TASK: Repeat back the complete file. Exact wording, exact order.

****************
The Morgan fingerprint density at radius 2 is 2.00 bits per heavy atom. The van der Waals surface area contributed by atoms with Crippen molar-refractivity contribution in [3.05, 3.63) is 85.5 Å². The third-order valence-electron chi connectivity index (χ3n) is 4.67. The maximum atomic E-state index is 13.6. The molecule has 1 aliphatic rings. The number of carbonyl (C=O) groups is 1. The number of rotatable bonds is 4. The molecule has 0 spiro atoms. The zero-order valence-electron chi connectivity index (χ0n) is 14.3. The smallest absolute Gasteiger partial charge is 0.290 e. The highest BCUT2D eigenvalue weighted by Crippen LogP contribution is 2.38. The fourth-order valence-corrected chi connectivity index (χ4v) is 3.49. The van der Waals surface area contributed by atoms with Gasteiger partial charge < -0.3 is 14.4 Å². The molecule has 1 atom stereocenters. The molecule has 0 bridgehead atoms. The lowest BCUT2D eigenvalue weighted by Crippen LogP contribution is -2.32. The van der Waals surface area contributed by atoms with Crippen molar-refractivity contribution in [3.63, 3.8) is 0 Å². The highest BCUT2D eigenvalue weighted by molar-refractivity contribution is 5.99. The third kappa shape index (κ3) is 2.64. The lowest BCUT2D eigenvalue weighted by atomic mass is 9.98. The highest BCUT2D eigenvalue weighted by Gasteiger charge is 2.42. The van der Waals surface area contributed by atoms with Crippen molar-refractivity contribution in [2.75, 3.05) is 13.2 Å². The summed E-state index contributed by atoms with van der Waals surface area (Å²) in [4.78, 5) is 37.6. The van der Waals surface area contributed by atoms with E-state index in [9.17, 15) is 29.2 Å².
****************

The Morgan fingerprint density at radius 2 is 2.00 bits per heavy atom. The van der Waals surface area contributed by atoms with Crippen molar-refractivity contribution in [3.05, 3.63) is 85.5 Å². The third-order valence-electron chi connectivity index (χ3n) is 4.67. The maximum atomic E-state index is 13.6. The molecule has 1 aliphatic rings. The number of carbonyl (C=O) groups is 1. The number of rotatable bonds is 4. The molecule has 0 spiro atoms. The zero-order valence-electron chi connectivity index (χ0n) is 14.3. The smallest absolute Gasteiger partial charge is 0.290 e. The highest BCUT2D eigenvalue weighted by Crippen LogP contribution is 2.38. The fourth-order valence-corrected chi connectivity index (χ4v) is 3.49. The van der Waals surface area contributed by atoms with Gasteiger partial charge < -0.3 is 14.4 Å². The molecule has 1 atom stereocenters. The molecule has 0 bridgehead atoms. The lowest BCUT2D eigenvalue weighted by Crippen LogP contribution is -2.32. The van der Waals surface area contributed by atoms with Crippen molar-refractivity contribution in [3.63, 3.8) is 0 Å². The highest BCUT2D eigenvalue weighted by molar-refractivity contribution is 5.99. The third kappa shape index (κ3) is 2.64. The lowest BCUT2D eigenvalue weighted by atomic mass is 9.98. The highest BCUT2D eigenvalue weighted by Gasteiger charge is 2.42. The van der Waals surface area contributed by atoms with Crippen molar-refractivity contribution in [2.75, 3.05) is 13.2 Å². The summed E-state index contributed by atoms with van der Waals surface area (Å²) in [4.78, 5) is 37.6. The van der Waals surface area contributed by atoms with E-state index in [9.17, 15) is 29.2 Å².